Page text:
His heart sank.  All day staring into a computer screen, and this is what he gets.  He had been daydreaming about his lean body pressed to hers, his body on her body, as though nothing had mattered more than the prospect of holding her in bed until the time came to enter her.  He couldn’t imagine what their individual bodies would feel like or mean.  But he could tell that she stood firm on this new policy of hers, all to his detriment, proving once again that Elisa could handle it much more easily than any man.  She was much stronger in this sense, as though the new policy had been written in a textbook for all couples to follow, or at least advised in couple’s therapy when man and wife wonder how they went bankrupt or no longer had a place in each other’s hearts.  Maybe she was right, though.  Maybe their physical closeness was unhealthy.  Nevertheless, it did not alter his need.  Nor did she want to take off her clothes and crawl into bed with him.

“How about grilled cheese and tomato soup?” she asked him, smiling as though a new day had dawned.

“I’m not very hungry,” he said.

“Oh, c’mon, honey.  Don’t feel bad, okay?  We’re adults.  We’re not children.  We have to grow up.”

Nevertheless, Julius peeled off his clothes and climbed up the ladder to the loft above.  Under the covers, he could not lie still.  He kept rubbing his feet together, the back of his head pressing down on the pillow, his body fumbling to find a cool spot in the sheets.  Nothing worked.

Elisa cooked downstairs, and he couldn’t stand it.  The cooking became a new part of her happiness instead of cuddling with him.  A curse had set in.  A new life without touching her had manifested itself.  One part cleaving from the other.  If only she would stop her damned cooking and comfort his gaping vulnerability, he would have given her anything.  Instead, she ate her grilled cheese sandwich and turned on the television to a useless show about the lives of celebrities.  He needed her to say something, say anything, to rid him of this horrible curse, this unfathomable separation from her skin, breasts, and hips.  His need was immediate.  He became a lost soul in the hell created by his longings and her bodily absence.  It was visceral.  The acuteness of it cut through him like a surgeon’s blade.

Julius waited a couple of hours for her to join him in bed.  When he curled up against her in the middle of the night, she moved away, deliberately separating her body from his.  He tried several times, until she grew irritated by his gestures.

“Do you want me to sleep downstairs?” she asked.

“Please,” Julius said, “let’s not do this.  And besides, there’s no room downstairs.”

“Then sleep on your side of the bed.  You don’t have to touch me all night.”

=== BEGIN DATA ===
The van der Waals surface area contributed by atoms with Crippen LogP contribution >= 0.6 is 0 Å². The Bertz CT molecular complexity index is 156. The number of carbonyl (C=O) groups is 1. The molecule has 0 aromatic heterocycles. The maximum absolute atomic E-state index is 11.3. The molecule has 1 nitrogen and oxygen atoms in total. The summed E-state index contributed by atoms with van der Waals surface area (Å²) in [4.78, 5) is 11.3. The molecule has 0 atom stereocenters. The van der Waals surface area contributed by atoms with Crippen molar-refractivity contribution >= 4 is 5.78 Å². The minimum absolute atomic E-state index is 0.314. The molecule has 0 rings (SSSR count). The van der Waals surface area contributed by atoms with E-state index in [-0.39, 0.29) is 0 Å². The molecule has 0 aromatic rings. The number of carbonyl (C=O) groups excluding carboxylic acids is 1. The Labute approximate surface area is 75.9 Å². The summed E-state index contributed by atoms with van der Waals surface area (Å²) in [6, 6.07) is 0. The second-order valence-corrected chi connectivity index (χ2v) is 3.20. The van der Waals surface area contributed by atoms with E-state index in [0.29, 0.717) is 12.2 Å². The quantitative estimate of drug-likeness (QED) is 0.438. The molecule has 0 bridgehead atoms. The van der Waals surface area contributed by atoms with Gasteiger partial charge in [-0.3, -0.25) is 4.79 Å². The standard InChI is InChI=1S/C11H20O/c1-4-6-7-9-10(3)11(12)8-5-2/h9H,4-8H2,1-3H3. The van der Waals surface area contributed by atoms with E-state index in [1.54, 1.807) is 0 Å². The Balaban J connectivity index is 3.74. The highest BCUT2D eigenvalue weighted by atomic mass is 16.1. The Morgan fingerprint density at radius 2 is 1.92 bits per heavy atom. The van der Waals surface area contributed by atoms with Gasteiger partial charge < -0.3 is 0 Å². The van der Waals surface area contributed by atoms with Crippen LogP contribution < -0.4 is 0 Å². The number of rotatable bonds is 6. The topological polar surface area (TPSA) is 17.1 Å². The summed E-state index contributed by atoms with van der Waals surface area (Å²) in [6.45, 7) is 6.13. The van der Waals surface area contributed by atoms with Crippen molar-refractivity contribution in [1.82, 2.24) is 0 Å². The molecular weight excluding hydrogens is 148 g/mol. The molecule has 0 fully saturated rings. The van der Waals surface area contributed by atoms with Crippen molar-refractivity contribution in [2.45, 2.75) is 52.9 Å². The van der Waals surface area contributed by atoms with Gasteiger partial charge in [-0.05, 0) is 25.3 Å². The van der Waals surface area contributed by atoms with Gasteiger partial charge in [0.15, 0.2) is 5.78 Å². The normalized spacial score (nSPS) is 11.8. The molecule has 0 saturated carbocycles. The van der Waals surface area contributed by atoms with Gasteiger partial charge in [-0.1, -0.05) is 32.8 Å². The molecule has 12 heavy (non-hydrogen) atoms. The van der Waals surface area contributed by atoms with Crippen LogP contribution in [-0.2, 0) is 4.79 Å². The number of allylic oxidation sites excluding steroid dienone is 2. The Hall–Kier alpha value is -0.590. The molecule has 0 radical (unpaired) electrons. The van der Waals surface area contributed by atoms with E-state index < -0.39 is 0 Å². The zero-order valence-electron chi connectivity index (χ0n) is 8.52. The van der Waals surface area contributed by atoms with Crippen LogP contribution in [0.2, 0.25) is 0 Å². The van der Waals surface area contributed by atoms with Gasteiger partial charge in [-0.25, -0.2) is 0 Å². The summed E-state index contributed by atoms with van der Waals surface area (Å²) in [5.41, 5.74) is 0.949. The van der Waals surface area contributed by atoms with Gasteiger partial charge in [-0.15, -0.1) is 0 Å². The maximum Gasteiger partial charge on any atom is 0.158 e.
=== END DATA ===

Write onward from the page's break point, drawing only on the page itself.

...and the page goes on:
“Why are you doing this to us?”

“Because I’m sick of being your plaything.  Now please, you have work again in the morning, and I have to research how I’m going to get back to college.  Go to sleep, or we’ll never get up.”

He blamed her mother for filling her head with these new ideas.  It came straight out of a Women’s Studies class, he figured.  Surely, a woman had to stand on her own two feet, but that didn’t mean abandoning her significant other.  Deflated, he rolled away from her, admitted defeat, and even though he longed to spoon into her backside, he didn’t want to anger her.  His childishness was now her annoyance, the unhooking of their flesh painful.  She cut off the umbilical cord and sent his body into a cold, shivering sleep.

 

About the Author

Harvey Havel has been a short-story writer and novelist for over thirty years. His first novel, Noble McCloud, A Novel, about a young, struggling musician was published in November of 1999. He now has nineteen books which include novels, short stories, and two collections of essays on current affairs and political matters.

His latest book is a serialized novel, The Queen of Intelligence: A 9/11 Novel, has just been released through Kindle Vella on Amazon.com in 2021.

Havel is formerly a Lecturer in English at Bergen Community College in Paramus, New Jersey. He also taught writing and literature at SUNY Albany and the College of Saint Rose, also in Albany, New York.

He currently lives there with his pet cat, Marty, and has many more books in store for his many fans in future.

Copies of his books and short stories, both new and used, may be purchased at Amazon.com, Barnes & Noble.com, Smashwords.com, or at your favorite local bookstore.

An excellent interview with Harvey Havel by Robert Nagle of Personville Press in Katy, Texas, can be found at Imaginary Planet.net.

His readers are encouraged to leave their honest comments about his work anywhere his fine books are sold.